443 U.S. at 320 n. 14, 99 S.Ct. at 2790 n. 14. Were we to limit our use of the Jackson standard to only those convictions obtained after the date Jackson was handed down, we would intentionally be "wholly faithless to the constitutional rationale of Winship" in order to reach an "absurdly unjust result" by recognizing only the right protected by the Thompson standard — the right to be free from a "wholly arbitrary deprivation of liberty" if the conviction is "based upon a record wholly devoid of any relevant evidence of a crucial element of the offense." Id. at 314, 99 S.Ct. at 2786. We decline to adopt such a perverse approach.
Moreover, other cases from this circuit and elsewhere indicate that a decision of the Supreme Court which announces a new standard of collateral review on habeas corpus should be applied to convictions obtained before the new standard of collateral review was announced. Significantly, the State has not cited, and our research has not revealed, any case from any other circuit in which the question of Jackson's "retroactivity" is even mentioned — though one would expect that in the few months since Jackson was announced the bulk of the convictions reviewed by those courts on habeas would have been obtained before Jackson.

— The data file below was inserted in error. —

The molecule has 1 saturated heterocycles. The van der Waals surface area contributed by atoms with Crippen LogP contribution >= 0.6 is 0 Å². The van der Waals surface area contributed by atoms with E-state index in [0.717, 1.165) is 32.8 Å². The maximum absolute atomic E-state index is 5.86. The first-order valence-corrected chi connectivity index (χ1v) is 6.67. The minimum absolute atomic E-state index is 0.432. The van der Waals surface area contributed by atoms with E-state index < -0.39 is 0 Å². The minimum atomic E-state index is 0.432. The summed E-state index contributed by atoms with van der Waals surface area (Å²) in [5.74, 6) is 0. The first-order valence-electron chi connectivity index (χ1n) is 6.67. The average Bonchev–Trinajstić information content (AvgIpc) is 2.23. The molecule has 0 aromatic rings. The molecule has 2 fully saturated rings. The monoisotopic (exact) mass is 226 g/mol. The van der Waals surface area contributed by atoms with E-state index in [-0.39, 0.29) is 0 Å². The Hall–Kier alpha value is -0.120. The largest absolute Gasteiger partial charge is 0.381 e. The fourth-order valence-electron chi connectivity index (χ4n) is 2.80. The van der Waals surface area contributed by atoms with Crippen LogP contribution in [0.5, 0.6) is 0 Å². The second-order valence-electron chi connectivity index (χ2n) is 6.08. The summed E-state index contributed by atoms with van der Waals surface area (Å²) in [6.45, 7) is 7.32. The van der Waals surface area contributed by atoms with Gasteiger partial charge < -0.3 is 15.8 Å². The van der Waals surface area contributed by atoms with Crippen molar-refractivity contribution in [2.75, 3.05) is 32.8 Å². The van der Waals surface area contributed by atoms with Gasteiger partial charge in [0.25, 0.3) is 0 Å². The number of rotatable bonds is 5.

For example, the Supreme Court held in Stone v. Powell, 428 U.S. 465, 481-82, 96 S.Ct. 3037, 3046, 49 L.Ed.2d 1067 (1976), that "where the State has provided an opportunity for full and fair litigation of a Fourth Amendment claim, the Constitution does not require that a state prisoner be granted federal habeas corpus relief on the ground that evidence obtained in an unconstitutional search or seizure was introduced at his trial." Stone thus affected the standards of habeas review even more drastically than Jackson, for it eliminated rather than expanding the contours of an entire class of claims. When presented with a claim that Stone should not be applied to bar habeas review of a conviction obtained before Stone, the Tenth Circuit noted that "[t]raditional notions of retroactivity appear inapplicable to the situation now confronting us." Chavez v. Rodriguez, 540 F.2d 500, 502 (10th Cir. 1976). The Chavez court continued: